Academia has emerged as an unassuming minefield of mental health hazards. Examples from the scholarly and lay literatures detail rampant depression, anxiety and panic symptoms among academics, especially graduate students. A recent study of over 3,000 PhD students in Belgium revealed that 32 percent were at risk of having or developing a psychiatric disorder. It was also found that compared to a highly educated general population, PhD students had 3.5 times the risk of lost self-confidence and 3.4 times the risk of feeling worthless. Family-work conflicts and a culture of closed decision-making were among the strongest independent predictors of psychiatric distress among participants.
A recent example from the news media described “the silencing effect of academia” and the “need to be thick-skinned” to progress successfully as an academic. Despite the concerning severity and omnipresence of anxiety experienced by the author and the author’s peers, a culture of silence reigned. Nature also published a series of testimonials written by doctoral students and researchers describing their experiences with mental health and suggestions to drive culture change. Establishing support systems, broadening career prospects, and accessing professional mental health services, were among the many suggestions to remain resilient in a viciously competitive, and at times, distressingly lonely work environment. As a PhD student in epidemiology, my lay review of these articles forced me to consider my own journey as a researcher and graduate student in public health.
Like most graduate students, I suffer from imposter syndrome. As such, I obsess about the quality of my work – afraid, at best, to disappoint my department and mentor, and at worst, to have my name blacklisted among the community of public health researchers. While my obsessive tendencies are arguably adaptive, they nonetheless hinder my quality of life and have questionable long-term sustainability. Therefore, like the scientist I am, I went searching for possible etiological explanations for my worsening anxiety. Paradoxically, I discovered that I frequently contribute to the very academic culture causing my own mental health challenges: the unnecessary and unacademic belittling of peer-reviewed work.
The critical appraisal and analysis of scholarly work is a fundamental skill practised by graduate students globally. Regardless of the discipline and stage of training, students are groomed to position peer-reviewed work under a microscope, scanning for flaws in concept, method, analysis and various other quality indicators. Lab meetings and journal clubs become social spaces for graduate students and faculty mentors to discuss their findings and, most importantly, learn from the limitations of previous work. However, this peer review process can be accompanied by schoolyard mockery, i.e., contorted faces, collective laughter, dismissive gesturing, and the all too common eye roll, in reference to a study’s limitations.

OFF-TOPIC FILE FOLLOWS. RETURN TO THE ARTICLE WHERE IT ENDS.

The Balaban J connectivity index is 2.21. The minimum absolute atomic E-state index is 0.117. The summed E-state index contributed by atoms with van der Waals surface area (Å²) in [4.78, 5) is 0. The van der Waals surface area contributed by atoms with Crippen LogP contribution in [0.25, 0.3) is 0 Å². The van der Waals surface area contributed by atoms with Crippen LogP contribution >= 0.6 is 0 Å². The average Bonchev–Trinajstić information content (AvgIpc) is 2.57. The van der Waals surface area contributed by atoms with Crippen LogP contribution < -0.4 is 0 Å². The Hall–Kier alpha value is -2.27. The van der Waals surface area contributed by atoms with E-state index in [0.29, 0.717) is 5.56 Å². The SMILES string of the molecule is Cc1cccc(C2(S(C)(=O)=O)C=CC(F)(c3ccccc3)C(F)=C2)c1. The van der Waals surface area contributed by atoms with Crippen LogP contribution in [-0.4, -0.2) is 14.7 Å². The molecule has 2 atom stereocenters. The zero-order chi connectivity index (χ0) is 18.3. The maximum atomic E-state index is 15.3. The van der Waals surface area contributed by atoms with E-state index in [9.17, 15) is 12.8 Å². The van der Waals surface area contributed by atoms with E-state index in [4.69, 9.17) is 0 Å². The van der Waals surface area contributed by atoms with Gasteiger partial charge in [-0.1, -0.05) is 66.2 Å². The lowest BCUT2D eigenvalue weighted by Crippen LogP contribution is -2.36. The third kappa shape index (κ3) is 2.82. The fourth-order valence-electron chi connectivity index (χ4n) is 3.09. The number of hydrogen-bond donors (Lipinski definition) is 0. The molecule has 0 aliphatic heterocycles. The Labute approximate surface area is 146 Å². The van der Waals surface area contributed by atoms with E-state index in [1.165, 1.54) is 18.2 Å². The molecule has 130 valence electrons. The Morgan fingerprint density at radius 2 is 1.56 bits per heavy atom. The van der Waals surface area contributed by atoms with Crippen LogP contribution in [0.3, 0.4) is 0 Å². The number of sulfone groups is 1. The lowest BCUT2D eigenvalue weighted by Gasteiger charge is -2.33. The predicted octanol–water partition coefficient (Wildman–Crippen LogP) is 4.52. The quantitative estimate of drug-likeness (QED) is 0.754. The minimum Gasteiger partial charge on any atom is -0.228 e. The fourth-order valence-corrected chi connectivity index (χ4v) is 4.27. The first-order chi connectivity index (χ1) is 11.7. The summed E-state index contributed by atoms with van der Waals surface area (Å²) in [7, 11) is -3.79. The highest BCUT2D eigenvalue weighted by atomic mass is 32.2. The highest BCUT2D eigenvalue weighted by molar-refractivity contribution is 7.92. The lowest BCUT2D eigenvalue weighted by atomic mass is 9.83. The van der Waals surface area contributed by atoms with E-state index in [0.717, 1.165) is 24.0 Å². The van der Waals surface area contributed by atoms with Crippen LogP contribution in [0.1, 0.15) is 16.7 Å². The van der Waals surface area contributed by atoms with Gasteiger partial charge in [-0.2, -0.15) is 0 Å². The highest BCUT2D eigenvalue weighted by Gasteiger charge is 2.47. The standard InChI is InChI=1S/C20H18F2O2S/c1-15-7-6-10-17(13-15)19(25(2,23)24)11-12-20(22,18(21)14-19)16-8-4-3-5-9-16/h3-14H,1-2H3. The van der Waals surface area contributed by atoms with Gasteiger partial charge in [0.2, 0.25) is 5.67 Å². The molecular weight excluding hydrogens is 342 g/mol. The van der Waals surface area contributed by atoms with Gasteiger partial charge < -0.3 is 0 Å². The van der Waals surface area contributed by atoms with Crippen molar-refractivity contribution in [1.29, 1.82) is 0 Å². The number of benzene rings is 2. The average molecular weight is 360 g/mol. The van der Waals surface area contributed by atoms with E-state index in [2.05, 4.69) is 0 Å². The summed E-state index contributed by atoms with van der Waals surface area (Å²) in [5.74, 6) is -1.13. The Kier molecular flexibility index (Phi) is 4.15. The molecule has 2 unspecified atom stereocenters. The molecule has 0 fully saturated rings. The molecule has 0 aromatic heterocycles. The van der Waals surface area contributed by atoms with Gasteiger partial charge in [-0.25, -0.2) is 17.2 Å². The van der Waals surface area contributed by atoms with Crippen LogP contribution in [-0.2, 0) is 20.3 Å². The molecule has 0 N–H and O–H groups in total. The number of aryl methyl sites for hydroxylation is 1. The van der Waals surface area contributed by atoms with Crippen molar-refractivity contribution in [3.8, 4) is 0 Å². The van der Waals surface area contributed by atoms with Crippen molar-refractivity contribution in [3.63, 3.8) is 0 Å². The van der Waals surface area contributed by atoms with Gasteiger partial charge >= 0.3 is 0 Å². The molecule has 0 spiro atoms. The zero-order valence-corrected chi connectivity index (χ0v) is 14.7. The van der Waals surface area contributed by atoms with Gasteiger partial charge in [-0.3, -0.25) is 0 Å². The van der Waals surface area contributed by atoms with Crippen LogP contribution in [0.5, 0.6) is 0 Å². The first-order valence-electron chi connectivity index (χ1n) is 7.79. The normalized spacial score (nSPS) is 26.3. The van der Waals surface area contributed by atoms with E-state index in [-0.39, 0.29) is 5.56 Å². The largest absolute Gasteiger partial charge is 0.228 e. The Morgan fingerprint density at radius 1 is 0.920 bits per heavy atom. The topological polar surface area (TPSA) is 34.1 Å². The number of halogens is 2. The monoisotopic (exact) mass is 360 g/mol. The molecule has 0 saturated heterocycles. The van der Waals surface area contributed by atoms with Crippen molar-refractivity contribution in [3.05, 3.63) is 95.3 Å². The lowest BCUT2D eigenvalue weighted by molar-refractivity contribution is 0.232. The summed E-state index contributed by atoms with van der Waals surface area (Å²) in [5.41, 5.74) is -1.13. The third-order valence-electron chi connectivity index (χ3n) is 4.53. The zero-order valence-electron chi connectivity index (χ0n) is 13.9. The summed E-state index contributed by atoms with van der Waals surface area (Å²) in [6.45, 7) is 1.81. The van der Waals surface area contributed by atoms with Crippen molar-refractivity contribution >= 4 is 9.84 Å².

Wanting to be considered part of the in-group, I have personally contributed to the sophomoric ridicule of a study or grant’s limited measurement strategy or poorly specified analytical approach. It is easy and addictive to superciliously question a research team’s decisions, having no connection to the researchers or their work. Akin to “keyboard courage,” valid criticisms of scientific work can progress effortlessly into group mockery and ridicule when the authors are not sitting directly beside us.
A textbook example of when the bullied becomes the bully, academics making fun of academics is an ad hominem strategy to bolster egos and superficially assert one’s position as a critically minded scholar in the academic pecking order (perhaps temporarily warding off feelings of imposter syndrome?). While I openly encourage the critical appraisal of my own scholarly work, I have learned that my obsessive behaviors and anxieties stem from a fear of being made fun of and being delegitimized through unnecessarily cruel and unacademic attacks – a practice that I myself have participated in.
Notably, these unkind practices are not restricted to closed-door lab meetings or journal clubs. The “Reviewer #2” moniker has immediate recognition and internet fame among scientists for being overly grumpy and unhelpful in their reviews for publication in academic journals. While academics have normalized the oddly systematic harshness of Reviewer #2, an overly aggressive and hostile peer review is both unproductive and contributes to a harmful ethos. Could Reviewer #2’s stereotypically malign behaviour be a descendent of the schoolyard mockery described above? While I will leave the empirical assessment of that question to future research, a conceptual link appears to exist.